If your child is aged between 11 and 16 on 31 August 2020, after you have finished the questionnaire we will ask your child to also answer an online questionnaire. This should take about 10 minutes, and asks about their health and wellbeing, as well as their contact with family and friends and their experiences and thoughts during the coronavirus pandemic.
If you're aged between 17 and 22, the online questionnaire should take about 20 minutes to complete and asks about your health and wellbeing, as well as your current circumstances and your experiences and thoughts during the coronavirus pandemic.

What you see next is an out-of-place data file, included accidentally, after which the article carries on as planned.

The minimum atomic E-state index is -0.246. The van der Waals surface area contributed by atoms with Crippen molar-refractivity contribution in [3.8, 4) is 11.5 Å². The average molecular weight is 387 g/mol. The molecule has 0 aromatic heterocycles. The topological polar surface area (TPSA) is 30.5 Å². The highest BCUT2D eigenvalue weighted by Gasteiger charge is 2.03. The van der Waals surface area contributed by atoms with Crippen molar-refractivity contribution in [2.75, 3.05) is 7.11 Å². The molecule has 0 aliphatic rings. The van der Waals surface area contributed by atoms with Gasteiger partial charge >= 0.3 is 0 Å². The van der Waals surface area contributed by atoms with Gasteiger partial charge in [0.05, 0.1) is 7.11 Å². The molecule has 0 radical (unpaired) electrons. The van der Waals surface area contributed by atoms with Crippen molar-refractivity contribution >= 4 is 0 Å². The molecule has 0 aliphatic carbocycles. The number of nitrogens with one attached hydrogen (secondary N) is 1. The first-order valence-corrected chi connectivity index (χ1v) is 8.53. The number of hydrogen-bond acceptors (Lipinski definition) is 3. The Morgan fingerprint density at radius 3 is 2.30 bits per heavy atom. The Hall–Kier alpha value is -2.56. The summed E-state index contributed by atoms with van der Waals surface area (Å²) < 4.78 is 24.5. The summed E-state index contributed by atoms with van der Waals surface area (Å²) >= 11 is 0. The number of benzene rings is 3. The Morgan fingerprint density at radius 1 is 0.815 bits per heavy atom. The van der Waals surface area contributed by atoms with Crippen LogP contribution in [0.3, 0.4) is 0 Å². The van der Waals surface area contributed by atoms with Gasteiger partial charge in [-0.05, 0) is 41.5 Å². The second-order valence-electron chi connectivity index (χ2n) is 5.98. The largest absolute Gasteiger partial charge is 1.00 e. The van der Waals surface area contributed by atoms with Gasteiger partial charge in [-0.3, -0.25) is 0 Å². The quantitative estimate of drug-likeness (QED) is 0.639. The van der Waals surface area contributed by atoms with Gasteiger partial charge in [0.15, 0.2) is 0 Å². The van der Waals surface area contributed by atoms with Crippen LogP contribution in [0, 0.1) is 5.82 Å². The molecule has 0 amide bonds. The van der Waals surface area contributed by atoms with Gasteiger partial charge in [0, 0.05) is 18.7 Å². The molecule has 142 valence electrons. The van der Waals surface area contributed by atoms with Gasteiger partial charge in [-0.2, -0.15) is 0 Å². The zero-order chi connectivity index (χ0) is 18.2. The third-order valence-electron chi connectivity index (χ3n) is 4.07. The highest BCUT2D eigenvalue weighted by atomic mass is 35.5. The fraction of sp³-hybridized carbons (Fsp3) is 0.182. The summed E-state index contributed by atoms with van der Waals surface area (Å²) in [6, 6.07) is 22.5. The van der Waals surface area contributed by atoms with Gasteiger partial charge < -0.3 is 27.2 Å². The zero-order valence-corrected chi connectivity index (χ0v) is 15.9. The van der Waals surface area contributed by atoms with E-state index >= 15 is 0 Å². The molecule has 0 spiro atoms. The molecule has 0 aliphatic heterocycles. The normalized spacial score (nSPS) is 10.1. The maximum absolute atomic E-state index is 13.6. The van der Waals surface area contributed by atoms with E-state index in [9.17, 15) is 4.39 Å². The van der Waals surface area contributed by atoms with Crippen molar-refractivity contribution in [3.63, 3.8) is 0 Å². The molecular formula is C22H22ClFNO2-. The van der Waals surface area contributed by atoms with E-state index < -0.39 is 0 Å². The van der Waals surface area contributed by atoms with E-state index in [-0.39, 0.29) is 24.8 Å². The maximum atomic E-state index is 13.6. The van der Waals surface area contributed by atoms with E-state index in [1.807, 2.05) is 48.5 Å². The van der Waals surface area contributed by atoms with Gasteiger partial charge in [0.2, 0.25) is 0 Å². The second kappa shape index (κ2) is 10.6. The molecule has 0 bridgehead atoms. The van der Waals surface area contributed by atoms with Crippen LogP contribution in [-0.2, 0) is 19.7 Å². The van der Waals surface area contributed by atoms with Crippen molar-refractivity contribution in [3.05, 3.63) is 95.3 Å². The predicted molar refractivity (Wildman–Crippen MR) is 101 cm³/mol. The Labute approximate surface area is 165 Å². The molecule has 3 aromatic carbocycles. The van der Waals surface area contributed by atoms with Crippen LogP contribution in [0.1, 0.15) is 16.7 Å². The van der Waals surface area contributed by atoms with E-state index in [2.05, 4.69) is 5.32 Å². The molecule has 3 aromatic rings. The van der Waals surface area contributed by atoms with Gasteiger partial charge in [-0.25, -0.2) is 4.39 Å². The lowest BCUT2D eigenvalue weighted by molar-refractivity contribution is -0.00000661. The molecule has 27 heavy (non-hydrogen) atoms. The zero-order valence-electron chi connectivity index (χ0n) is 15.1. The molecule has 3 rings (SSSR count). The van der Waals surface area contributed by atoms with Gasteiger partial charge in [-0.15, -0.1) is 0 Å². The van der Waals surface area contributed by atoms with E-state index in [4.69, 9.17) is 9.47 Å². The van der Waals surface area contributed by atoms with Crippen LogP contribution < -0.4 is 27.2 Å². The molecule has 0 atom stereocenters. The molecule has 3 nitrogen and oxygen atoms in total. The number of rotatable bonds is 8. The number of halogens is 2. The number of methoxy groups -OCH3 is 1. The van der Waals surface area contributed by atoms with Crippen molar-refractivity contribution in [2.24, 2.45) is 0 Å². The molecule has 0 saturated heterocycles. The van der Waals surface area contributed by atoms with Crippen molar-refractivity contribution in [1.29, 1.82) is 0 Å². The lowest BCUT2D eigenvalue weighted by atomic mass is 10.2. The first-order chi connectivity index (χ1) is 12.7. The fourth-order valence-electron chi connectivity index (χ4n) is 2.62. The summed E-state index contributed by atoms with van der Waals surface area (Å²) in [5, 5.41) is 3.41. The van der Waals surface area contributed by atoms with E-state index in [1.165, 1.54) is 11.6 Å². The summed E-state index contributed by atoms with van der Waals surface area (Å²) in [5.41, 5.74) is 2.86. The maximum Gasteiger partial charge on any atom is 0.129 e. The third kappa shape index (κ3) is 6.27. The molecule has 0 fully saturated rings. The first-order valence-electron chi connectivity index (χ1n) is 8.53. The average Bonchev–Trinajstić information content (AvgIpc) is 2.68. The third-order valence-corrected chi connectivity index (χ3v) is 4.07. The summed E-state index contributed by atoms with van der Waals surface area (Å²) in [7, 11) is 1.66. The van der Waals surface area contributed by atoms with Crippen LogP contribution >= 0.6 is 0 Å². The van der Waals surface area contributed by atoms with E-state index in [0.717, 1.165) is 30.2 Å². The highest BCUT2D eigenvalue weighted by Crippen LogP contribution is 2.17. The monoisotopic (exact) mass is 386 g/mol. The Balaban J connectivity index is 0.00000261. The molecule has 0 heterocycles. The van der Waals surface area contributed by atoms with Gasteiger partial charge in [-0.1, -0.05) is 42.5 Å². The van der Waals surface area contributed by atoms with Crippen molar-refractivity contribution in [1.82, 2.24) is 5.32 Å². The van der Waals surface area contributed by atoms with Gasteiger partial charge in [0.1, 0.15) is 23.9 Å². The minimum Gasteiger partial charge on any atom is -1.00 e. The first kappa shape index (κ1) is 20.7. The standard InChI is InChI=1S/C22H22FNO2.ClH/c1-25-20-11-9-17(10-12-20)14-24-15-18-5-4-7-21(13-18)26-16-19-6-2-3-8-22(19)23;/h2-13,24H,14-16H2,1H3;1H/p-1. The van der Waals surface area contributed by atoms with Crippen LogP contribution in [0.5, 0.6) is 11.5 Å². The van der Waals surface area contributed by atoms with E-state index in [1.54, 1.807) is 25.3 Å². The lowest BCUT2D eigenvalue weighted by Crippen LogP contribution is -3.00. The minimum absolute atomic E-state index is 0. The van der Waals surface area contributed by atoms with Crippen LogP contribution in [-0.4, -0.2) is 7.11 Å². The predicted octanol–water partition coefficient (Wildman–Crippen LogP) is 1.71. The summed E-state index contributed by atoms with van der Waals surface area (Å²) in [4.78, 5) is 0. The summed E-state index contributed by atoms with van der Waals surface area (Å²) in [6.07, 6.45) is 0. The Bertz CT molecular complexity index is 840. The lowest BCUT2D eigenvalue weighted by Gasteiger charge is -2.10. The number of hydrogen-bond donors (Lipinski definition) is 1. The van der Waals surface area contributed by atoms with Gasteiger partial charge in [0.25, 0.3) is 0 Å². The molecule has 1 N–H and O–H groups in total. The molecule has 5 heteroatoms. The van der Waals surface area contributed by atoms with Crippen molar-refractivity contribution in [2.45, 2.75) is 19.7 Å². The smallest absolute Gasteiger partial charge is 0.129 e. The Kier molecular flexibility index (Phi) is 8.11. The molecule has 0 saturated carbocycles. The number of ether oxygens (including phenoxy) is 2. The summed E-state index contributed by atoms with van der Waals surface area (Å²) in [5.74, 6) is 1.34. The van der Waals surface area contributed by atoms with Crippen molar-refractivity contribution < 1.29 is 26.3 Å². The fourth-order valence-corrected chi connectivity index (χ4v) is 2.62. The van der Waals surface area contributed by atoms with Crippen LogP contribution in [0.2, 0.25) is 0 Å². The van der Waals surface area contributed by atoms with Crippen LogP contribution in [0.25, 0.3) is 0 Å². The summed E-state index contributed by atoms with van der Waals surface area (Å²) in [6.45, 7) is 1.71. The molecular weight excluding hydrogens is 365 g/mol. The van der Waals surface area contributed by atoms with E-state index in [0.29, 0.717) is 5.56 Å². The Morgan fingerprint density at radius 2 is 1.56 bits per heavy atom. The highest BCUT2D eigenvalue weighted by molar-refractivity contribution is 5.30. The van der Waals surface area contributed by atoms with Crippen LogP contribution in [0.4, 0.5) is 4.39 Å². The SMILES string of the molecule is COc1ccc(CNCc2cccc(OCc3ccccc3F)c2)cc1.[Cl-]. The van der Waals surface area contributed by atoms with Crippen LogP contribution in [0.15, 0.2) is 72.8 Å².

The 2020 follow up survey collects information about:
- development and wellbeing
- social media use
- service use and available support
- experiences during the coronavirus pandemic
The content of the 2020 survey was designed following consultation with various stakeholders, including Department of Health and Social Care, NHS England, Public Health England, Children’s Commissioner, Department of Education and academics and charities involved in mental health.
Prior to the 2017 survey, a consultation for the survey content was conducted. Download the consultation report.
What we do with the answers
Your answers will be completely confidential and nobody can be identified from the results we publish - they are completely anonymous.
The answers you give will be put together with the answers collected from thousands of other people across England and the answers you gave in 2017. The survey findings will be analysed anonymously. The statistics will be published in a report and tables which will be freely available on our website.